Readers unfamiliar with the ins and outs of transgender advocacy might get a bit lost amid all of the acronyms and organization named in the book’s later chapters, which follow the author’s deepening involvement in national activism after her move to Georgia in 2000. Nonetheless, this is important information to put down in print because too much LGBTQ history is passed down orally before dying with those who made it.
True to the book’s title, Helms only devotes a few pages to her signature accomplishment, briefly detailing how she spread the Transgender Pride Flag by marching with it in parades until it caught on. (Creating a flag that literally could not be waved upside-down, Helms writes, was a way to signify “the underlying correctness of trans people’s true self, regardless of the road they take to get there.”)
But by the book’s end, the Transgender Pride Flag will be one of the least interesting things about a lifelong activist who is funny, bracingly forthright, and not shy about admitting her own faults. At its most powerful, More Than Just a Flag is a simple testament to the fact that forerunners like Helms spent decades looking for love and building community before the current level of public awareness around transgender issues.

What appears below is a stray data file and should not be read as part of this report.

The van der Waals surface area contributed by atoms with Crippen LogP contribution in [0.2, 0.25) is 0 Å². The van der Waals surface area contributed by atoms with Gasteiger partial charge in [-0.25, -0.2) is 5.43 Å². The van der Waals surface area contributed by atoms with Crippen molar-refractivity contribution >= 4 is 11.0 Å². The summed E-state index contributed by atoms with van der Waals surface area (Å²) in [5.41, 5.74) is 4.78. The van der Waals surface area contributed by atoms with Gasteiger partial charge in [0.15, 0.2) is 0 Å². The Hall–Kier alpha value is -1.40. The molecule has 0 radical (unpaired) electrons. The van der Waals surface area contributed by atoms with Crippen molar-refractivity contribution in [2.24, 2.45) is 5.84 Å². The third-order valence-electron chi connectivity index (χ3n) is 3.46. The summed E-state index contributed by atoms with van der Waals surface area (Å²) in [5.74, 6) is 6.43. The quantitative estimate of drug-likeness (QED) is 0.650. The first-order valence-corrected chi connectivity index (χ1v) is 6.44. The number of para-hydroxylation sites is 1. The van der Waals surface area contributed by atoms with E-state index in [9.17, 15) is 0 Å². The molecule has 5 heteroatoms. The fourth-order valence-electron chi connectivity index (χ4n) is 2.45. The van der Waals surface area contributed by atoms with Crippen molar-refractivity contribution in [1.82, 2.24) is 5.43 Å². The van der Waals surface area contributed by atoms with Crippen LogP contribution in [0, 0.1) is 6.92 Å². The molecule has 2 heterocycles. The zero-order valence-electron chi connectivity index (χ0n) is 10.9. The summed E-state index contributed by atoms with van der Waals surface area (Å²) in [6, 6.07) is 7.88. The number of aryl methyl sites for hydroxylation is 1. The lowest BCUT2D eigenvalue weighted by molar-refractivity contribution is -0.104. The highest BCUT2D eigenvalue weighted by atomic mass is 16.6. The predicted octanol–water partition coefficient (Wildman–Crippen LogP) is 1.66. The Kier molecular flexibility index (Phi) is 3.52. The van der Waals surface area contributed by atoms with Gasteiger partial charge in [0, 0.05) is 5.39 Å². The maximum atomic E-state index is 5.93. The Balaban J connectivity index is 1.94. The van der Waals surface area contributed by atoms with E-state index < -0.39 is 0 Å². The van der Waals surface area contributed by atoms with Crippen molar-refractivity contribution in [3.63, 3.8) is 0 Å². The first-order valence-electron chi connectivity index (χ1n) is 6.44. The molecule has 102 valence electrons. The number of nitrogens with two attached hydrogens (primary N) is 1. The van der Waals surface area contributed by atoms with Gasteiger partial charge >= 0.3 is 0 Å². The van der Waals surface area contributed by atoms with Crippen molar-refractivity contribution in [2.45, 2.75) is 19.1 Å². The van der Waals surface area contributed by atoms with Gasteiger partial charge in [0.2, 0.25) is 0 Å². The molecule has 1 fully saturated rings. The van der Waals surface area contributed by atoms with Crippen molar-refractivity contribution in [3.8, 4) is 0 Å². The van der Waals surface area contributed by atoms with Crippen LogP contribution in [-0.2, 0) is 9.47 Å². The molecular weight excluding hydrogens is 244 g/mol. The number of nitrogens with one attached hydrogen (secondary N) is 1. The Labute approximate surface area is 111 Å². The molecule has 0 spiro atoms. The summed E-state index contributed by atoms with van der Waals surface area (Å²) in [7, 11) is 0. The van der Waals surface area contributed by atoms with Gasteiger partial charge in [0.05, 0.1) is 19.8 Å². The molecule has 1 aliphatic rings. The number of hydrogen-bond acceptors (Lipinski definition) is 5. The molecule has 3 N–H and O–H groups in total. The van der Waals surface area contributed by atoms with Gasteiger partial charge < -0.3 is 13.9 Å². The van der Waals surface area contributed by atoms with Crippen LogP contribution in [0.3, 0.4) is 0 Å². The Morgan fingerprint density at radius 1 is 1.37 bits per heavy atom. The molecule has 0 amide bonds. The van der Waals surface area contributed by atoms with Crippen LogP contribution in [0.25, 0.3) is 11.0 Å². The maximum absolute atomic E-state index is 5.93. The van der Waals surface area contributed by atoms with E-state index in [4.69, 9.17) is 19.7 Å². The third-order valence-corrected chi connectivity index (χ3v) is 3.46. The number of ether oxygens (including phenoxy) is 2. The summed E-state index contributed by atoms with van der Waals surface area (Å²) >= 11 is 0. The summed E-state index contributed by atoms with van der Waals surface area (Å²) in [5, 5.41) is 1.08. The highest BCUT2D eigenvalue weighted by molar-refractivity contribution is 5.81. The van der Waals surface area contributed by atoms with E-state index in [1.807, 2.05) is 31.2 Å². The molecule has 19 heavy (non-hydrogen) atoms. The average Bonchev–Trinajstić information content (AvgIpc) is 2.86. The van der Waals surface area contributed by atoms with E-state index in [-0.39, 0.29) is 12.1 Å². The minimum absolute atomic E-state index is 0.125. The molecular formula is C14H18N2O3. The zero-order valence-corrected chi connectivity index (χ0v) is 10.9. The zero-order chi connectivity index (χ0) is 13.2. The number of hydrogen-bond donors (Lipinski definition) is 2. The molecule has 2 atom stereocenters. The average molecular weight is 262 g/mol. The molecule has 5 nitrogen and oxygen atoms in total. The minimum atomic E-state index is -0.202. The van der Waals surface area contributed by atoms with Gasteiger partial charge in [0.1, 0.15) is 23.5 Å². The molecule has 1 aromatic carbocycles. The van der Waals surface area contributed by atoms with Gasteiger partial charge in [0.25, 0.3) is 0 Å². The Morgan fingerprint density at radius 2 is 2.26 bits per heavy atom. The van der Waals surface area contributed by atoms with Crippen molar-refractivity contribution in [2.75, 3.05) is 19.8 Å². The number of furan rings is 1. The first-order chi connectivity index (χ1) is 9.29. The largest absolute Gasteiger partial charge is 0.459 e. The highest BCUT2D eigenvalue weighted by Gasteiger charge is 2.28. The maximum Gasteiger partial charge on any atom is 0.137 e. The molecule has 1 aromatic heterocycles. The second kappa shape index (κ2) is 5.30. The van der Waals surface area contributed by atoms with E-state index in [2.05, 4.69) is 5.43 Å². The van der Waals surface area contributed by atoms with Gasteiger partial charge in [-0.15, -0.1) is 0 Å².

In a passage made all the more moving by the time period it describes, Helms writes beautifully and powerfully about dancing in a Phoenix nightclub with another transgender woman at the turn of the 21st century:
We flowed as one and the rest of the world seemed to disappear. Then, she leaned in and kissed me. A tingle traveled up and then down my spine. For a moment, my legs felt weak and almost weightless.
It’s a touching reminder that transgender elders paved the way for the next generation not just by enduring injustices, but by finding joy.
More Than Just a Flag is available now.